Simple BIND config on CentOS 5.x

Running CentOS 5 - fully patched
selinux and iptables are both disabled
bind and bind-chroot installed

I setup a very small network at some offsite trade shows a few times a year.  I setup a web server using Apache.  The server address is  I have clients connect through a Cisco switch for connectivity (and DHCP).  I have them just browse to to hit the application.

I would like to configure bind on that same server and point the switch so that clients use the same IP for DNS.  The needs to have bind configured so that points to  Therefore, I can tell my users to hit a more familiar URL versus a hard to remember IP address.  

Will someone please guide in creating a simple named.conf file that would work for this?  Also, where should this file be located before attempted to start the named service?

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Kerem ERSOYPresidentCommented:

You can start with named.conf with this:
/* * Companyname BIND configuration */acl companyname {;};options {        version "12.2.5I";        directory "/var/named";        dump-file "/var/named/data/cache_dump.db";        statistics-file "/var/named/data/named_stats.txt";        allow-transfer { companyname;};        allow-recursion { companyname; };};logging {        category lame-servers { null; };        category client { null; };        channel default_syslog {                syslog daemon;                severity info; };};zone "." in {        type hint;        file "data/named.cache";};zone "" in {        type master;        file "data/named.loc";};zone "" in {        type master;        file "data/";};
A good method is to create a link for it in etc such as:

ln -s /var/named/chroot/var/nammed/etc/named.conf
so that you can edit the file on /etc/named.conf

Then you'll need 3 files. The one is named root file you can get the latest version from here:


and move it to /var/named/chroot/var/named/data

Now create a file for your reverse domain for localhost:

$TTL 86400      ; 1 day@    IN SOA    (                                201010210101  ; serial                                10800                ; refresh (3 hours)                                3600                  ; retry (1 hour)                                1209600            ; expire (2 weeks)                                86400                ; minimum (1 day)                                )                                NS                              PTR     localhost.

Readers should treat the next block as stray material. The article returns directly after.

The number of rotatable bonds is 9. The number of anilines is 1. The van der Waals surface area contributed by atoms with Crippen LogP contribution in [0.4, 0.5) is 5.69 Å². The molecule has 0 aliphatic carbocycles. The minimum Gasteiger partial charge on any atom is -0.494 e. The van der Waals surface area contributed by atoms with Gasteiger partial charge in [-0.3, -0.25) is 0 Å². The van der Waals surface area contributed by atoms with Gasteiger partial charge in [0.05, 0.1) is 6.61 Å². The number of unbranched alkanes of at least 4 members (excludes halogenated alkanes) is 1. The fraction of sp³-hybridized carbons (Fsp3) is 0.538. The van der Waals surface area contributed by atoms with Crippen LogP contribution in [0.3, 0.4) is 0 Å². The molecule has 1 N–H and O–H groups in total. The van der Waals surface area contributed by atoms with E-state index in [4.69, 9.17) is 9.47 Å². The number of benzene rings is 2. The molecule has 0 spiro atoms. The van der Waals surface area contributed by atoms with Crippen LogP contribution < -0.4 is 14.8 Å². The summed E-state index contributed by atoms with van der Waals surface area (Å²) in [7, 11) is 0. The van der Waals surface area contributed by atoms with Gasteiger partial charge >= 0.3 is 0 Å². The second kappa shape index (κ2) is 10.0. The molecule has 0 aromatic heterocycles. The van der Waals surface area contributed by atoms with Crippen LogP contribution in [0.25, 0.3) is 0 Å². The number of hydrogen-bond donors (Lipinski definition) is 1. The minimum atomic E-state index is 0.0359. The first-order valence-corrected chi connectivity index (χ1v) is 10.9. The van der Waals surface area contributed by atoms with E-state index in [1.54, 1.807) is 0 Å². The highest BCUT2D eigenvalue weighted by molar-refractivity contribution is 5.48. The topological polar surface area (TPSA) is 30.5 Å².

Now you need the create a zone file:

$TTL 7200       ; 1 day@    IN SOA    (                                201010210101  ; serial                                10800                ; refresh (3 hours)                                3600                  ; retry (1 hour)                                1209600            ; expire (2 weeks)                                86400                ; minimum (1 day)                                )                              IN   NS                              IN   MX    10, mail                              IN  A       x.x.x.x     localhost                IN  A               IN  A       x.x.x.xmail                         IN  A       x.x.x.y

This is t now yo can go and start your named host:

service named start

and check your /var/log/messages to see if there's any problem.

To start the service as you reboot your system issue this:

chkconfig  named on

This should be it for a basic configuration. You can create a reverse zone  for your range x.x.x (you can use named.loc as a template).


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It'd be simpler to setup dnsmasq with a hosts file with local definitions for what you're doing.  

Configuration for dnsmasq is pretty simple in almost all cases. The program has collected a fair few options as it has developed but most of them are not needed most of the time. A machine which already has a DNS configuration (ie one or more external nameservers in /etc/resolv.conf and any local hosts in /etc/hosts) can be turned into a nameserver simply by running dnsmasq, with no options or configuration at all. Set the IP address of the machine running dnsmasq as the DNS server in all the other machines on your network, and you're done.
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